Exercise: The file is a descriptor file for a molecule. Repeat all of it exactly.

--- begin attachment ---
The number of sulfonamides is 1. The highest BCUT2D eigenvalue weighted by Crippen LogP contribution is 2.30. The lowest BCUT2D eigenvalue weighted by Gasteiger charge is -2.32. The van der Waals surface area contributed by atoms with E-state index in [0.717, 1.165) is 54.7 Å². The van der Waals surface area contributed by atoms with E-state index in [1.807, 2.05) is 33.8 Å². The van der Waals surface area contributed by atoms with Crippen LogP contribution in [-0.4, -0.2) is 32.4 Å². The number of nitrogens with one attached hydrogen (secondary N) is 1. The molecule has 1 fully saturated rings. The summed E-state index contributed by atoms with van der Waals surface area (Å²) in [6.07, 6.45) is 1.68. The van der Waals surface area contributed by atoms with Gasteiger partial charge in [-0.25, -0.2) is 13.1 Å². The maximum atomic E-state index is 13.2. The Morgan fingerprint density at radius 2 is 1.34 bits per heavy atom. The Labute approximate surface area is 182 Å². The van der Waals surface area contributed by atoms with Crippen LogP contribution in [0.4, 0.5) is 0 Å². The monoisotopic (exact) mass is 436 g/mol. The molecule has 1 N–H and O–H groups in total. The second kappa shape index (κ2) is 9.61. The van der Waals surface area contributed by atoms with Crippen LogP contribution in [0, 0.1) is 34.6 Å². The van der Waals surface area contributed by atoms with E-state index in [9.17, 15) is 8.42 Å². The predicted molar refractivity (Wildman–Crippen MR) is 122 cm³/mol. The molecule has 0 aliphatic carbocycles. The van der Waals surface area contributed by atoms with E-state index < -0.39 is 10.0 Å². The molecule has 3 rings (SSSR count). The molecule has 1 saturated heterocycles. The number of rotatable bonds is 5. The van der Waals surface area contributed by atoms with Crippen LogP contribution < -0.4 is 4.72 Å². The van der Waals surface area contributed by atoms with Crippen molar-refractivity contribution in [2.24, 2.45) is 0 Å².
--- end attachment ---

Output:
The number of sulfonamides is 1. The highest BCUT2D eigenvalue weighted by Crippen LogP contribution is 2.30. The lowest BCUT2D eigenvalue weighted by Gasteiger charge is -2.32. The van der Waals surface area contributed by atoms with E-state index in [0.717, 1.165) is 54.7 Å². The van der Waals surface area contributed by atoms with E-state index in [1.807, 2.05) is 33.8 Å². The van der Waals surface area contributed by atoms with Crippen LogP contribution in [-0.4, -0.2) is 32.4 Å². The number of nitrogens with one attached hydrogen (secondary N) is 1. The molecule has 1 fully saturated rings. The summed E-state index contributed by atoms with van der Waals surface area (Å²) in [6.07, 6.45) is 1.68. The van der Waals surface area contributed by atoms with Gasteiger partial charge in [-0.25, -0.2) is 13.1 Å². The maximum atomic E-state index is 13.2. The Morgan fingerprint density at radius 2 is 1.34 bits per heavy atom. The Labute approximate surface area is 182 Å². The van der Waals surface area contributed by atoms with Crippen LogP contribution in [0.4, 0.5) is 0 Å². The monoisotopic (exact) mass is 436 g/mol. The molecule has 1 N–H and O–H groups in total. The second kappa shape index (κ2) is 9.61. The van der Waals surface area contributed by atoms with Crippen LogP contribution in [0, 0.1) is 34.6 Å². The van der Waals surface area contributed by atoms with E-state index in [9.17, 15) is 8.42 Å². The predicted molar refractivity (Wildman–Crippen MR) is 122 cm³/mol. The molecule has 0 aliphatic carbocycles. The van der Waals surface area contributed by atoms with E-state index < -0.39 is 10.0 Å². The molecule has 3 rings (SSSR count). The molecule has 1 saturated heterocycles. The number of rotatable bonds is 5. The van der Waals surface area contributed by atoms with Crippen LogP contribution < -0.4 is 4.72 Å². The van der Waals surface area contributed by atoms with Crippen molar-refractivity contribution in [2.24, 2.45) is 0 Å².